Please message me for more detail.

A Framework for Thinking about the EA Labor Market

Well written. I agree with most of the points. A minor quibble: I'm not sure I'd consider the wages in the nonprofit sector/EA to be 'structurally suppressed'. There are other considerations (both good and bad) limiting wages, particularly:

  1. Donors may be repelled by high salaries (but this is less likely to be true in EA imho)

  2. There is a case (and several good academic papers arguing this, e.g., Steinberg, 2008; Delfgauw and Dur, 2002 ) that a lower salary can screen for more cause-motivated employees; where performance and outcomes can not be as easily monitored and incentivized, intrinsic motivation is important. This is not to say that I think a higher salary will attract less-motivated employees, but these can be hard to distinguish from others. In net the gain from higher salary may not be as strong in the nonprofit/EA sector.

You note:

The Centre for Effective Altruism is hiring a new CEO. Should it restrict its search to candidates willing to show their commitment by pledging everything they earn above a modest amount to effective charities? (Purely hypothetical question, I have no reason to think CEA is doing this).

As we discussed in the doc, I suggest there is a middle ground: Give preference to hiring people who have committed to donate at least a certain share of their income (and have demonstrably fulfilled this pledge).

Salary Negotiation for Earning to Give
How would you ensure people stick to their promise to donate and don't just use the advice/time for non-earning-to-give causes.

1. We could offer this only to those who already have a public verified record of substantial EA giving.

This would seem to be a reasonable filter/screen on honesty. It is possible that such people would take advantage and not keep the promise to donate the additional amount, but it seems unlikely. Perhaps there are people with a consequentialist ethic who want to help effectively and donate a lot, but are nonetheless willing to be dishonest and swindle fellow-EA-ers, but it doesn't seem terribly possible.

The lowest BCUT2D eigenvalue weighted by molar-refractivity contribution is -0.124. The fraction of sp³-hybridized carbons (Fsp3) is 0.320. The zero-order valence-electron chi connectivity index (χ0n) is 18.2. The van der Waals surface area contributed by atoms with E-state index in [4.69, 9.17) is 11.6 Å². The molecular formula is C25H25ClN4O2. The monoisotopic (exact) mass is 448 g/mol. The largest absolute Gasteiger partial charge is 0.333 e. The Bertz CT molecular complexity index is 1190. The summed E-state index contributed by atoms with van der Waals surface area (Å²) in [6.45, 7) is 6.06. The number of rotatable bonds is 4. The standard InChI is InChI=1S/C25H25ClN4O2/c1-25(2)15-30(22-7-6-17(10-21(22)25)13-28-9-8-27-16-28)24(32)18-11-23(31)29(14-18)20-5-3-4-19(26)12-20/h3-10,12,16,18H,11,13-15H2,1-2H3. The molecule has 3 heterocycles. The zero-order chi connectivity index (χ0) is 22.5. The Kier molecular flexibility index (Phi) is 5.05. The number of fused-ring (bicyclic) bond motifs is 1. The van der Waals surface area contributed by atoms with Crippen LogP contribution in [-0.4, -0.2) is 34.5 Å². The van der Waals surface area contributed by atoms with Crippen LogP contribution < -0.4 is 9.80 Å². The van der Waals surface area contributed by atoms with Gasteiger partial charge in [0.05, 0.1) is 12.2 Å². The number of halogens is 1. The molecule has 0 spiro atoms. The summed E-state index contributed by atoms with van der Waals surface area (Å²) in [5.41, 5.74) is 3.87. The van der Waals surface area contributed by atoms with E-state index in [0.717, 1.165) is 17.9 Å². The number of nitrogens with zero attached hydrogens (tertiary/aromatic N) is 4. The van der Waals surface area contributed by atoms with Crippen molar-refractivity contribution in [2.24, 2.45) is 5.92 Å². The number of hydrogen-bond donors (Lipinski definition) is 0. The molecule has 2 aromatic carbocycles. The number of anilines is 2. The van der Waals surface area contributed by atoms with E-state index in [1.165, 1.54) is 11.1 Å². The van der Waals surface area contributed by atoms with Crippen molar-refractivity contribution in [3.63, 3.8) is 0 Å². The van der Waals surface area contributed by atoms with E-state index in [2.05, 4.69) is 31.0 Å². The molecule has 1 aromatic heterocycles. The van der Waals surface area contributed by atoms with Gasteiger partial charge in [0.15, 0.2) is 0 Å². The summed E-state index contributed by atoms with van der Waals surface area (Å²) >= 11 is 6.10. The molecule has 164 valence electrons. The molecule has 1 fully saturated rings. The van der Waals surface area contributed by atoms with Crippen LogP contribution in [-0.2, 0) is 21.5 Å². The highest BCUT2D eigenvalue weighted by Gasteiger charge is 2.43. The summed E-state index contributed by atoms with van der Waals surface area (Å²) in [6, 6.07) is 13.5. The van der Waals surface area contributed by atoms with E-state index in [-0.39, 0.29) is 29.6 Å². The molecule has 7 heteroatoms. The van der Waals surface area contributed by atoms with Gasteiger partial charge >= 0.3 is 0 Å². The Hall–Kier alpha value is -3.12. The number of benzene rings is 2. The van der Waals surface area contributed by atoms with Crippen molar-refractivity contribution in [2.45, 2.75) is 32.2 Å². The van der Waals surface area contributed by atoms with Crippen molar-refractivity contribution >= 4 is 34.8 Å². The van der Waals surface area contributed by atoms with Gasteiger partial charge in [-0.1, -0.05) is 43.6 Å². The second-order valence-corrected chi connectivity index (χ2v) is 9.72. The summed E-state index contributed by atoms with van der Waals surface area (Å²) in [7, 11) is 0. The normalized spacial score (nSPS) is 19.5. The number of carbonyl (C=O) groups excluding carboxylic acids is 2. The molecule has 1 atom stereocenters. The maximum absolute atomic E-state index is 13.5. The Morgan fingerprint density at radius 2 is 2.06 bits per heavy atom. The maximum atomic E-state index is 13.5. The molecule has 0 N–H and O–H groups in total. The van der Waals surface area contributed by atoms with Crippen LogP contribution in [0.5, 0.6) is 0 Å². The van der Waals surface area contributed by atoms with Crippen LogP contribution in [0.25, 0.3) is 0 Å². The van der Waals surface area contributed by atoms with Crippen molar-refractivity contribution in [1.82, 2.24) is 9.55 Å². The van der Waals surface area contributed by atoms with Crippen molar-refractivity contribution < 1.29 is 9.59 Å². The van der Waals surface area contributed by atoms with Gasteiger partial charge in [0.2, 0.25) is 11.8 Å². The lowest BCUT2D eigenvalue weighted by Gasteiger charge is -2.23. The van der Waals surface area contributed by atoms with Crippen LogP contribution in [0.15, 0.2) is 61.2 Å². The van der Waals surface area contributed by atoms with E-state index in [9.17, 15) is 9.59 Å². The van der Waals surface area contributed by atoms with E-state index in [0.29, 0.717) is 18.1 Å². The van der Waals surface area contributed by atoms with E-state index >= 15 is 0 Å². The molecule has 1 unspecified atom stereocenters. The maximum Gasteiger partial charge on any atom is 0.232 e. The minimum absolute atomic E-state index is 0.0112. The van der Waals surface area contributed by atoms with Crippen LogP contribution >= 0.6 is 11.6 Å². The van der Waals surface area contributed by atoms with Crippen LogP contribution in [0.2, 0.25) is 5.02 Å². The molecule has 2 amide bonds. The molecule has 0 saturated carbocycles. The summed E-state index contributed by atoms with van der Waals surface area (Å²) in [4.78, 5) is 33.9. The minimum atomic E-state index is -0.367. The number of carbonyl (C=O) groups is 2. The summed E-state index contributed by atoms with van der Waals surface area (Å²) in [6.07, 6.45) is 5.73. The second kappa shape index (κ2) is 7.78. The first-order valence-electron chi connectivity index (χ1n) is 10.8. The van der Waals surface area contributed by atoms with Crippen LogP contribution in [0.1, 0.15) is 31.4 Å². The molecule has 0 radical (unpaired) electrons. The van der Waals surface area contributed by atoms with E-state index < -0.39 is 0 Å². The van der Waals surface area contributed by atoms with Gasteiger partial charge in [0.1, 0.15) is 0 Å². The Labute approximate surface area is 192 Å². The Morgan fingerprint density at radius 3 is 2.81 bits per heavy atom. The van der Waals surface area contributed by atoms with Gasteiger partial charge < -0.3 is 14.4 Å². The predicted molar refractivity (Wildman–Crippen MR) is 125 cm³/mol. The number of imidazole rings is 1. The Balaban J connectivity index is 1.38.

Note that even if people did not consistently donate the additional negotiated salary, this would still serve as a 'reward' for public EA donors, perhaps encouraging others to follow suit.

2. I would suggest that the negotiator/EA sponsor ask them to state their expected salary and salary range and then afterwards to state the amount they were able to negotiate and the amount they had donated. People will probably be less willing to default on their promise if doing so requires explicitly stating this or lying about it.

Salary Negotiation for Earning to Give

Trigger warning: contains some academic economics palaver and self-promotion.

Classical economics arguments

The case (as in 'no Lean Season') seems to depend on inefficient behavior/job applicants leaving money on the table. If there were such great gains to negotiating why wouldn't the applicants always hire a negotiator? This lends some credence to those saying that there is a cost in terms of rescinded offers. In some sense, this would mean that if the EA community offered free negotiating services in exchange for such a pledge, they would be gambling with the applicant's funds.

*So what might be the case to still justify this?*

Behavioral and modern economics/psychology

1. Psychology/biases in giving

This is not necessarily a bad thing. If the applicant is willing to take such a risk, this might be a good way to indirectly elicit donations. It also relates to the give if you win mode I have been researching.

2. Biases in negotiating

This also might be a 'nudge towards negotiating'; perhaps people are reluctant to stick their neck out and negotiate for themselves because of some intrinsic psychological bias, but they might be willing to do so with the support of the EA community, and knowing that it would lead to helping effective causes, well bringing them some positive reputation in the process.

3. Psychology and 'biases' in volunteering

This may unlock the volunteer services of expert negotiators in a particularly effective way. Because of the signaling benefits (it's more public!), corporate rewards, and internalised feeling of impact people may be more willing to volunteer than to donate the equivalent amount in terms of the value of the time. This relates to my proposal for the Corporate bake sale.

4. Synergies enabled by cooperation between altruists

In Principal-Agent problems there is a well-known inefficiency that results from the combination of hidden information and either limited-liability or asymmetric risk-preferences. This is essentially why economists believe (and have some evidence) that real estate agents usually get a lower price when they sell a house for someone else vs. their own house.

However, if the negotiator here is EA-aligned, their interests will better converge, and there is an efficiency gain to be had here. (A bunch of papers make this case ... about the efficiency gains resulting from altruism on one side or the other, including my own paper on the theoretical argument for 'fair trade'.